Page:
Comparison of the Jc values of the same sample in Hg-1212 phase after the first
and third cation exchange from Tl-2212. (c) Comparison of Jc values of the same
sample in Tl-2212 phase before any cation exchange (marked with Pre-Tl2212)
and after the second and fourth cation exchange from Hg-1212.
Fig. 5.1 Magnetic susceptibilities as a function of temperature of the Hg-1212 and
YBCO films measured in zero-field-cooled mode. The magnetic field was 10 Oe
applied along the normal of the film.
Fig. 5.2 Temperature dependence of critical current density (Jc) for all three types
of films.
Fig. 5.3 Comparison of plots of S21 vs. frequency for three types of filters: Hg1212, Tl-2212 and YBCO.
Fig. 5.4 (a) Schematic diagram of the experimental set-up for measuring IMD
signals. Inset: Design layout for the two-pole half-wavelength filter with width of
0.7 mm. (b) Input power versus the output power at different temperatures for the
Hg-1212 filter. Inset: the slop of the IM3 curves against reduced temperature.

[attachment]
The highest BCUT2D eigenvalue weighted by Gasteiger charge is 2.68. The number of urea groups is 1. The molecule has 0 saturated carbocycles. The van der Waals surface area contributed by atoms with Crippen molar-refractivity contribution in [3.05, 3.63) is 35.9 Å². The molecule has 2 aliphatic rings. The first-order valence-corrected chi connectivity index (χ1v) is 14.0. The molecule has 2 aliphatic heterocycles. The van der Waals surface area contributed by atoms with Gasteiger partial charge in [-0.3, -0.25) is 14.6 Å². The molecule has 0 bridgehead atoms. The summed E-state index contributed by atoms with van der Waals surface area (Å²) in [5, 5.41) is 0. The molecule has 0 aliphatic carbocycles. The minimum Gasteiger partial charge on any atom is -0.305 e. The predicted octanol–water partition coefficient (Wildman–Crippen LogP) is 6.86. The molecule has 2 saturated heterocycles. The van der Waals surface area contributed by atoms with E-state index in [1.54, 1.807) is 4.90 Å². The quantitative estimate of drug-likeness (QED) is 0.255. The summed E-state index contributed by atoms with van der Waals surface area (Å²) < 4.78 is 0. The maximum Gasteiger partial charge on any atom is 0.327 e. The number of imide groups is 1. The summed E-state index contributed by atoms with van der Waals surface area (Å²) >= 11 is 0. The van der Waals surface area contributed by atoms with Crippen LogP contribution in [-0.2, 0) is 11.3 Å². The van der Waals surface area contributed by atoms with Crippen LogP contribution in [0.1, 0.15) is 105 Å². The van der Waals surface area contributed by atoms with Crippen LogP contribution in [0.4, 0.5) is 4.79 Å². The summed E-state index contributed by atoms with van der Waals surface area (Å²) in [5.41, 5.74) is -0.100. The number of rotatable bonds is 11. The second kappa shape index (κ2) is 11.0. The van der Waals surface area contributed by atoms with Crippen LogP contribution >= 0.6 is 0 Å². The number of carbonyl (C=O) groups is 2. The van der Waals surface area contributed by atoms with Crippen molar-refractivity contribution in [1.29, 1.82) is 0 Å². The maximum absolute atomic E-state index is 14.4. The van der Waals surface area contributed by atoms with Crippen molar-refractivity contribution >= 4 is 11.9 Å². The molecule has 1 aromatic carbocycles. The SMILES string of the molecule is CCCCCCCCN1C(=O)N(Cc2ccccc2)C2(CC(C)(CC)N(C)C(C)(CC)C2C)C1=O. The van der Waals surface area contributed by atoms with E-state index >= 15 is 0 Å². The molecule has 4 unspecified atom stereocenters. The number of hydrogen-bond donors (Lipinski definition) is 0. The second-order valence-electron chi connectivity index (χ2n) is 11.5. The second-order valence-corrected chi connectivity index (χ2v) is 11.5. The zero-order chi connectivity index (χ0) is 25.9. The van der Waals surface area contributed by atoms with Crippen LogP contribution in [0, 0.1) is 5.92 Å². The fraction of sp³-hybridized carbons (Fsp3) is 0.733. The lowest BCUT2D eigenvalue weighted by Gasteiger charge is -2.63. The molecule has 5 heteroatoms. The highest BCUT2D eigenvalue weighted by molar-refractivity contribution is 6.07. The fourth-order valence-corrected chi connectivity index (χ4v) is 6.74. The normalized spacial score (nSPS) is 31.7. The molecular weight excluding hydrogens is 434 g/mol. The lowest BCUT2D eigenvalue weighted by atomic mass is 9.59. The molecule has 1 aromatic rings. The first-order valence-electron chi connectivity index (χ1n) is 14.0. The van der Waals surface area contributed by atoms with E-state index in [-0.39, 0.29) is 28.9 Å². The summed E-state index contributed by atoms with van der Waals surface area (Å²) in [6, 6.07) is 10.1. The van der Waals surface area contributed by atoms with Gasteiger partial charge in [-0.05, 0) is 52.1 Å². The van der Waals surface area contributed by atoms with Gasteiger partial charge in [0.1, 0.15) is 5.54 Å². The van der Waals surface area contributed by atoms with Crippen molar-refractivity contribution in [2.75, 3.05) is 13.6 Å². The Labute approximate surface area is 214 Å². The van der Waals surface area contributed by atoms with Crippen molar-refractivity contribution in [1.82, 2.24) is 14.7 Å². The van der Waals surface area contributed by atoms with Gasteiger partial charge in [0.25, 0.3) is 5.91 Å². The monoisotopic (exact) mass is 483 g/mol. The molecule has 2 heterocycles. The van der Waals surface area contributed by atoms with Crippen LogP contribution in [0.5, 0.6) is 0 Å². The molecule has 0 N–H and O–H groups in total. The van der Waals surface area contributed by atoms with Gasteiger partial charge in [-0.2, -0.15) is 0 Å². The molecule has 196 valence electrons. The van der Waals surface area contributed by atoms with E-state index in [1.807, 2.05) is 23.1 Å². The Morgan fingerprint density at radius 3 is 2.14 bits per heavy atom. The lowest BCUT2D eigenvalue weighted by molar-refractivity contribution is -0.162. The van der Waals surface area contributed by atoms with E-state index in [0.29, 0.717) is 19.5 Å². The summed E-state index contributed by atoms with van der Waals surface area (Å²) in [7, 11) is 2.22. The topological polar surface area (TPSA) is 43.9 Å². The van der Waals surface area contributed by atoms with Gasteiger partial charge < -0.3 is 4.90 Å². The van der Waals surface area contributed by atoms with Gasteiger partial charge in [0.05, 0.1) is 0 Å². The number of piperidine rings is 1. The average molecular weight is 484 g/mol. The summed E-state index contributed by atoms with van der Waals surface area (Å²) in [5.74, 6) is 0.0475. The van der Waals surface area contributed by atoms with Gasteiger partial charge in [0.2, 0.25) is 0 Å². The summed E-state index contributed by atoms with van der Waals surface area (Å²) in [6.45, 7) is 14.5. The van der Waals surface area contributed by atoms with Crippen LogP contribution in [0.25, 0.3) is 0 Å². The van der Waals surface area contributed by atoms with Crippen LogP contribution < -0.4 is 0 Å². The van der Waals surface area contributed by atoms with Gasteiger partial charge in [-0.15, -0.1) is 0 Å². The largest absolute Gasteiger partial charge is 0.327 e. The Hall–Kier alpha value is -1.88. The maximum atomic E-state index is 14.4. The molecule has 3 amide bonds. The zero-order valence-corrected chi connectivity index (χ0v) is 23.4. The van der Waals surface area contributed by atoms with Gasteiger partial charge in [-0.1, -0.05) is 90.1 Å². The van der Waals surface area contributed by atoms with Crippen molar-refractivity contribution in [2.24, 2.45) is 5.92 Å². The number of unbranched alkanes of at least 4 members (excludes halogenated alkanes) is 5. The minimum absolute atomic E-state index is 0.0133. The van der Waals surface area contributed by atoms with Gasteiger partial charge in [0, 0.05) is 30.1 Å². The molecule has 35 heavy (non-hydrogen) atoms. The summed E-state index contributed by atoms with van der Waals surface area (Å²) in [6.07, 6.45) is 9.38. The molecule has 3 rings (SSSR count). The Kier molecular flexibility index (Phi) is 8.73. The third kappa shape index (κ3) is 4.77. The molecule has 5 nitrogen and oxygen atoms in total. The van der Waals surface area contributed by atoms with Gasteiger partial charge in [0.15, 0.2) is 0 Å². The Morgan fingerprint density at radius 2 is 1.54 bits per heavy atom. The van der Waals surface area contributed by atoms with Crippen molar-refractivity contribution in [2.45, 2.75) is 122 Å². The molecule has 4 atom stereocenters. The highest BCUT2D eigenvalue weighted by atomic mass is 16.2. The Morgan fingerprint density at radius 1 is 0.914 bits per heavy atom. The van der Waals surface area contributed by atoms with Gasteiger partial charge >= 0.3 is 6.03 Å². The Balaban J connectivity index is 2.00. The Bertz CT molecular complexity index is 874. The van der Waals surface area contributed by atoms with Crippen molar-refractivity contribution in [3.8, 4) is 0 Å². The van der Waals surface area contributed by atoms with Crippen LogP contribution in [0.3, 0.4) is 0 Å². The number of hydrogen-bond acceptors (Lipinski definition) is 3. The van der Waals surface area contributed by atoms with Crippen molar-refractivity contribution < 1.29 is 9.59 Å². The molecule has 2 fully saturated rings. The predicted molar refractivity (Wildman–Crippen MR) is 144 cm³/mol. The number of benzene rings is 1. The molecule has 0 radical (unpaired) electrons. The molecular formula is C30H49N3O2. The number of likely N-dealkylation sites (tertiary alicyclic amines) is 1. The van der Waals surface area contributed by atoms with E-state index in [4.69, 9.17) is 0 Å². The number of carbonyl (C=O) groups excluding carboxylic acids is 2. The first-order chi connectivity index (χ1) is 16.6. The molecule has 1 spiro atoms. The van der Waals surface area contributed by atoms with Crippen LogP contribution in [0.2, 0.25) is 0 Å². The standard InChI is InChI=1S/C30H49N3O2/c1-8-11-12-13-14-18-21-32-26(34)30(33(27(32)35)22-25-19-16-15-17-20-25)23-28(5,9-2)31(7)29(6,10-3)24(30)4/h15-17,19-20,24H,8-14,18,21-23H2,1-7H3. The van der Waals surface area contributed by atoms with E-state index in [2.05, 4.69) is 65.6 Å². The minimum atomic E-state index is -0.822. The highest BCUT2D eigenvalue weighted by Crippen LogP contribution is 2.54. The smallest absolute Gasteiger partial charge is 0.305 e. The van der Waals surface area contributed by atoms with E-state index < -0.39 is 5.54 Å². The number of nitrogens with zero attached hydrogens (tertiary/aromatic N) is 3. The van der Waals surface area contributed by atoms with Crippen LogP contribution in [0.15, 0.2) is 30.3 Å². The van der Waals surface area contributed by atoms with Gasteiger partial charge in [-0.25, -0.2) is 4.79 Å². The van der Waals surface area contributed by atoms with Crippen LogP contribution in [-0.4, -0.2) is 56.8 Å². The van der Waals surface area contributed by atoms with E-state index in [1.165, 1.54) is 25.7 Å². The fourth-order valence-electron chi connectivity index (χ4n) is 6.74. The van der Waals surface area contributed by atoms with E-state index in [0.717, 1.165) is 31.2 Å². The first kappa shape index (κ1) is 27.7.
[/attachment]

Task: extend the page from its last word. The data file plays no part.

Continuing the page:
Fig. 5.5 Plot of the IP3 values for Hg-1212, Tl-2212 and YBCO filters.
Fig. 5.6 Plot of the IP3 values for Hg-1212, Tl-2212 and YBCO filters at reduced
temperature scale. Inset: Temperature dependence of the dc critical current
density (Jc) for the three types of films before patterning.
Fig. 5.7 Normalized JIP3 /JIP3 (77 K) with Jc/Jc (77 K) against reduced temperature
for Hg-1212, Tl-2212 and YBCO patterned into the same type of microstrip
filters.
xi
Contents
Abstract ……...…………………………………………………………………...iii
Acknowledgments………………………………………………………………..vi
List of Figures..…………………………………………………...…………..…viii
Chapter 1
Introduction…………………………………………………........1
1.1 Brief Review of Superconductivity …………………………………………1
1.1.1 The Basic Phenomena………………………………………….…..1
1.1.2 The Theories of Superconductivity…………………………….…..5
1.1.3 Type I and Type II Superconductors and Flux Pinning……… ........9
1.2 Layered Structure of HTS……………………………………………………12
1.2.1 The Futures of Layered Structure in HTS…………………….......12
1.2.2 Hg-based HTS and its Special Feature…………………………...15
1.2.3 The Unique Properties of Hg-Based HTSs ……………………..18
1.3 Application of HTS at Microwave frequencies ……………………………..19
Chapter 2